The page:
What is Big Think?  

We are Big Idea Hunters…

We live in a time of information abundance, which far too many of us see as information overload. With the sum total of human knowledge, past and present, at our fingertips, we’re faced with a crisis of attention: which ideas should we engage with, and why? Big Think is an evolving roadmap to the best thinking on the planet — the ideas that can help you think flexibly and act decisively in a multivariate world.

A word about Big Ideas and Themes — The architecture of Big Think

Big ideas are lenses for envisioning the future. Every article and video on bigthink.com and on our learning platforms is based on an emerging “big idea” that is significant, widely relevant, and actionable. We’re sifting the noise for the questions and insights that have the power to change all of our lives, for decades to come. For example, reverse-engineering is a big idea in that the concept is increasingly useful across multiple disciplines, from education to nanotechnology.

Themes are the seven broad umbrellas under which we organize the hundreds of big ideas that populate Big Think. They include New World Order, Earth and Beyond, 21st Century Living, Going Mental, Extreme Biology, Power and Influence, and Inventing the Future.

Big Think Features:

12,000+ Expert Videos


Browse videos featuring experts across a wide range of disciplines, from personal health to business leadership to neuroscience.

Watch videos

World Renowned Bloggers


Big Think’s contributors offer expert analysis of the big ideas behind the news.

Go to blogs

Big Think Edge


Big Think’s Edge learning platform for career mentorship and professional development provides engaging and actionable courses delivered by the people who are shaping our future.

Find out more

Does Medicaid Affect Health? Part II

May 14, 2013, 12:36 PM

(Caution – this piece is wonkish.)

An interesting aspect of the Oregon Health Study, which I wrote about a little while ago, is that it uses the “intent to treat” format of a randomized controlled trial. In this kind of study, the control group and treatment group are still randomized. The people in the treatment group, however, don’t necessarily receive the treatment; they just get the opportunity (or have the “intent”) to receive it. This has deep implications for the study’s results.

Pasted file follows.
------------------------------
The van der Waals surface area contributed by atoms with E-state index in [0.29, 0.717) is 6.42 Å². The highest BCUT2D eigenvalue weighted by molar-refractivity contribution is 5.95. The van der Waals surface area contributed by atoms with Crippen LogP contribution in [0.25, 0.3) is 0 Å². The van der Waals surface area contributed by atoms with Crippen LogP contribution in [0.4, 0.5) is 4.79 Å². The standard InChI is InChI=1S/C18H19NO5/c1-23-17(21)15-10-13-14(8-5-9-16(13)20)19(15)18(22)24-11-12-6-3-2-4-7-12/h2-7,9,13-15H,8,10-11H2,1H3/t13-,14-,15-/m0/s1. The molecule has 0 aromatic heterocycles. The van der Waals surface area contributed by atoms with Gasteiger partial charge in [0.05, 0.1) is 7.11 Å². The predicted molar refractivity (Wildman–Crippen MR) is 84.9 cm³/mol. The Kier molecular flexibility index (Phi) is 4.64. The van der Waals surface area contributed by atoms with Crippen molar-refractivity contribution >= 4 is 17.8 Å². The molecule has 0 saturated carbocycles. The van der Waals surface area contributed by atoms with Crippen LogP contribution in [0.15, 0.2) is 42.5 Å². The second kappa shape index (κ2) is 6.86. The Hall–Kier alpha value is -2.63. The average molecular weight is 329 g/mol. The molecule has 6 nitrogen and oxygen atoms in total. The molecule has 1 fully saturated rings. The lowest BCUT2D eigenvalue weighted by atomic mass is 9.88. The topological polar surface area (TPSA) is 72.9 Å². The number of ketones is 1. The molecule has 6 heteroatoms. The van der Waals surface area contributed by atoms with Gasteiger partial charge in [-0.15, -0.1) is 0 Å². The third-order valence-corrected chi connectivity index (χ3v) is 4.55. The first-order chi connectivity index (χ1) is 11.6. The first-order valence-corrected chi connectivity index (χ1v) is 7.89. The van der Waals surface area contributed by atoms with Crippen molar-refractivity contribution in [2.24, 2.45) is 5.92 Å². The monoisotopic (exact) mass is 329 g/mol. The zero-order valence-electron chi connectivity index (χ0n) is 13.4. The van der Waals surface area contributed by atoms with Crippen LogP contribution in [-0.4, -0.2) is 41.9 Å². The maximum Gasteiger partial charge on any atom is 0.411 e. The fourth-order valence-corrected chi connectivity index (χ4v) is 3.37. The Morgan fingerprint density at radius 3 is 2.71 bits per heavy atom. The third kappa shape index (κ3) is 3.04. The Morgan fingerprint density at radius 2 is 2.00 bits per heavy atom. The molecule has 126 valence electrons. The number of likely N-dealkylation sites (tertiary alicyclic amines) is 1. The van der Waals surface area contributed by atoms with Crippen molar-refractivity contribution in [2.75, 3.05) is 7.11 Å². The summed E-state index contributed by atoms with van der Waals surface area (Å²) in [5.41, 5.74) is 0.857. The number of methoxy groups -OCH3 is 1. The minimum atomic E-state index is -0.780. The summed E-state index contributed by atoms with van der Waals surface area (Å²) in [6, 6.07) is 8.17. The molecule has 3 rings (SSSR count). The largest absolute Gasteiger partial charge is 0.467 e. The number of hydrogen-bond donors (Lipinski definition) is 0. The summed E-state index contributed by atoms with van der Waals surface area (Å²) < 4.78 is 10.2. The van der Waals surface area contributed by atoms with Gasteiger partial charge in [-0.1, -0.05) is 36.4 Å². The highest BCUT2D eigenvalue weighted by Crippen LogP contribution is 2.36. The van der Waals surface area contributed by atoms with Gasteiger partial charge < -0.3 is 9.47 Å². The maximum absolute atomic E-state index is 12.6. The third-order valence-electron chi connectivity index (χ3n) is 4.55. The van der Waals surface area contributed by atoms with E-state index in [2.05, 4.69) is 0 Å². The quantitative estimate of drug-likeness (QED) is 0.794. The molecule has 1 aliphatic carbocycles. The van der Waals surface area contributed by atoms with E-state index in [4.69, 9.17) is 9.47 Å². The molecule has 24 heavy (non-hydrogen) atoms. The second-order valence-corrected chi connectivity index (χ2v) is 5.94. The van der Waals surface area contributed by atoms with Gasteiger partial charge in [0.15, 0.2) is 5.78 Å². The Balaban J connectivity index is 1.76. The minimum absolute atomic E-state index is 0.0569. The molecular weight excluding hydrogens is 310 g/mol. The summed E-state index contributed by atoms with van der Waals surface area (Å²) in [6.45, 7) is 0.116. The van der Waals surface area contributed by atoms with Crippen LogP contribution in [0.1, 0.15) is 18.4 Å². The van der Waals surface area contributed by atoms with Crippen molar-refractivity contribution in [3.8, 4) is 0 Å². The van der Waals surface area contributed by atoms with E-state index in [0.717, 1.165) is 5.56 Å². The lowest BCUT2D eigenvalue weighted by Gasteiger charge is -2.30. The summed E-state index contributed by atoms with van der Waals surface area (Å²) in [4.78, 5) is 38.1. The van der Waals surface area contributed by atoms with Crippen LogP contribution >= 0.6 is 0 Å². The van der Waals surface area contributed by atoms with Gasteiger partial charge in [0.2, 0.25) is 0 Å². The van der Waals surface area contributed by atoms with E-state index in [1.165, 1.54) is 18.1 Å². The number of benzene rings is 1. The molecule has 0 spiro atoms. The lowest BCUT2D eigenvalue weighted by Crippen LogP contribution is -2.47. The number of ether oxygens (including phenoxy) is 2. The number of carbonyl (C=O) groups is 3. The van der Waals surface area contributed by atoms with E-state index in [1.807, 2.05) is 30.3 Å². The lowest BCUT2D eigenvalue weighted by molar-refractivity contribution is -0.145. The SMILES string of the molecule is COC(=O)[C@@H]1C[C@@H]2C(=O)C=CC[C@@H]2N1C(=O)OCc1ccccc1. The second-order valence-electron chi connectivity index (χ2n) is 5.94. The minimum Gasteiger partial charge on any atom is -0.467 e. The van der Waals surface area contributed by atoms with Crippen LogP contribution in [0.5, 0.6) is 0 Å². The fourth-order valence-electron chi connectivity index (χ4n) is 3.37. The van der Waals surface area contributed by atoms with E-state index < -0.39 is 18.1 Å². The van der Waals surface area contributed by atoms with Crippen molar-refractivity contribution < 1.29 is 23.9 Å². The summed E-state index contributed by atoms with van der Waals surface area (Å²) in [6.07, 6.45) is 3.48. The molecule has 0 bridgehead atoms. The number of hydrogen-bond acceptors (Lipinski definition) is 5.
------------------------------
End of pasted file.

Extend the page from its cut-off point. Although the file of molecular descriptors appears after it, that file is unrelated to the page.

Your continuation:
People who were randomized into the “intent to treat” group got the chance to enroll in Oregon’s Medicaid program. Not all of them signed up. If there were any uniform differences between the people who signed up and those who didn’t, it would have affected the study’s results. I think there probably were, and they did.

Who were the people most likely to sign up for Medicaid, given the chance? I’d guess they fell into two groups: 1) people who cared a lot about their health and seized the opportunity to get insurance, and 2) people who were really sick and knew they needed health care. In other words, the healthiest and sickest people may have been the ones who signed up.

A few months after the lottery, the researchers checked to see whether people with Medicaid coverage had better scores in cholesterol, blood pressure, and other health tests. They didn’t find much of a difference in several areas.

I don’t think this is surprising, if you believe my story about self-selection and adverse selection in the previous paragraph. The healthiest people were already doing everything to be healthy, and the sickest may have been too sick to improve in such a short period of time. The people who might have shown a change even over a few months may have been the least likely to sign up for Medicaid, even when they had the chance.

The “intent to treat” format does not alleviate selection problems within the “intent to treat” group. As the researchers’ appendix explains, it simply magnifies the effect measured for the selected subset of the group. Until they reveal more about the initial health differences between the two subsets of the “intent to treat” group, I’ll have a hard time believing their results.

Image courtesy of Shutterstock


Does Medicaid Affect Health...

Newsletter: Share: